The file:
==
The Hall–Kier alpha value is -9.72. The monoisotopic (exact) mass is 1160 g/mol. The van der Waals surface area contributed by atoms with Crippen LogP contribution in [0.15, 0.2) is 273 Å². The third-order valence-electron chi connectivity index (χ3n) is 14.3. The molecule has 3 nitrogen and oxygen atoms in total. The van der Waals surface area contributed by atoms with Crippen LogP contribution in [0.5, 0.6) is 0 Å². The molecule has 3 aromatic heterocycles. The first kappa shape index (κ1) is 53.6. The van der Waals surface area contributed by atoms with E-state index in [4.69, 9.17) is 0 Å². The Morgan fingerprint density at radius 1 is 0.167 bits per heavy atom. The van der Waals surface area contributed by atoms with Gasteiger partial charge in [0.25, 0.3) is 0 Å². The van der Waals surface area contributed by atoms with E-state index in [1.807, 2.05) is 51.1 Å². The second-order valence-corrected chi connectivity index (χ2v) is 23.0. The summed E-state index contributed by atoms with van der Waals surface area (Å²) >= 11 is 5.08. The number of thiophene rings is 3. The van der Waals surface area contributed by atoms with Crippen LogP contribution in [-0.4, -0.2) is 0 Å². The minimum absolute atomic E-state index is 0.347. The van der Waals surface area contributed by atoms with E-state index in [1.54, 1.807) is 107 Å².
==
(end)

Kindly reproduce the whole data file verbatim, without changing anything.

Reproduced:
The Hall–Kier alpha value is -9.72. The monoisotopic (exact) mass is 1160 g/mol. The van der Waals surface area contributed by atoms with Crippen LogP contribution in [0.15, 0.2) is 273 Å². The third-order valence-electron chi connectivity index (χ3n) is 14.3. The molecule has 3 nitrogen and oxygen atoms in total. The van der Waals surface area contributed by atoms with Crippen LogP contribution in [0.5, 0.6) is 0 Å². The molecule has 3 aromatic heterocycles. The first kappa shape index (κ1) is 53.6. The van der Waals surface area contributed by atoms with E-state index in [4.69, 9.17) is 0 Å². The Morgan fingerprint density at radius 1 is 0.167 bits per heavy atom. The van der Waals surface area contributed by atoms with Gasteiger partial charge in [0.25, 0.3) is 0 Å². The van der Waals surface area contributed by atoms with E-state index in [1.807, 2.05) is 51.1 Å². The second-order valence-corrected chi connectivity index (χ2v) is 23.0. The summed E-state index contributed by atoms with van der Waals surface area (Å²) >= 11 is 5.08. The number of thiophene rings is 3. The van der Waals surface area contributed by atoms with Crippen LogP contribution in [-0.4, -0.2) is 0 Å². The minimum absolute atomic E-state index is 0.347. The van der Waals surface area contributed by atoms with E-state index in [1.54, 1.807) is 107 Å².